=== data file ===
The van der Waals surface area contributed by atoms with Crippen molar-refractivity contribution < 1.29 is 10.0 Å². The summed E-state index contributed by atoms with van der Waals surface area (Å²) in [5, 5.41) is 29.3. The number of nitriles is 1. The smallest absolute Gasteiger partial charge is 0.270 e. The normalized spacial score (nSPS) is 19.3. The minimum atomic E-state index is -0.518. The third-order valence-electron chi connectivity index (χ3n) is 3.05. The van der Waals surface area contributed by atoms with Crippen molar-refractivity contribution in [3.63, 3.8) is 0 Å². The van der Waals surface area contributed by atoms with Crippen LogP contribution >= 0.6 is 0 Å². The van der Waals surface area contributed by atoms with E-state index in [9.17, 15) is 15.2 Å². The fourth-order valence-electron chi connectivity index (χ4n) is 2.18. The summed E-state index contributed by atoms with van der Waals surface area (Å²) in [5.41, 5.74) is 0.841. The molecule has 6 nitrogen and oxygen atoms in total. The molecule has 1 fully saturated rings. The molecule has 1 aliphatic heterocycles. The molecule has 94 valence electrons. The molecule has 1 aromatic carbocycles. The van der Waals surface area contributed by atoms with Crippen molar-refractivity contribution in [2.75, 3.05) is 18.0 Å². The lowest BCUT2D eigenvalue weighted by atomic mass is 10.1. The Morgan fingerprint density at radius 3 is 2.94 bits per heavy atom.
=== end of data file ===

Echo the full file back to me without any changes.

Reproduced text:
The van der Waals surface area contributed by atoms with Crippen molar-refractivity contribution < 1.29 is 10.0 Å². The summed E-state index contributed by atoms with van der Waals surface area (Å²) in [5, 5.41) is 29.3. The number of nitriles is 1. The smallest absolute Gasteiger partial charge is 0.270 e. The normalized spacial score (nSPS) is 19.3. The minimum atomic E-state index is -0.518. The third-order valence-electron chi connectivity index (χ3n) is 3.05. The van der Waals surface area contributed by atoms with Crippen molar-refractivity contribution in [3.63, 3.8) is 0 Å². The van der Waals surface area contributed by atoms with Crippen LogP contribution >= 0.6 is 0 Å². The van der Waals surface area contributed by atoms with E-state index in [9.17, 15) is 15.2 Å². The fourth-order valence-electron chi connectivity index (χ4n) is 2.18. The summed E-state index contributed by atoms with van der Waals surface area (Å²) in [5.41, 5.74) is 0.841. The molecule has 6 nitrogen and oxygen atoms in total. The molecule has 1 fully saturated rings. The molecule has 1 aliphatic heterocycles. The molecule has 94 valence electrons. The molecule has 1 aromatic carbocycles. The van der Waals surface area contributed by atoms with Crippen molar-refractivity contribution in [2.75, 3.05) is 18.0 Å². The lowest BCUT2D eigenvalue weighted by atomic mass is 10.1. The Morgan fingerprint density at radius 3 is 2.94 bits per heavy atom.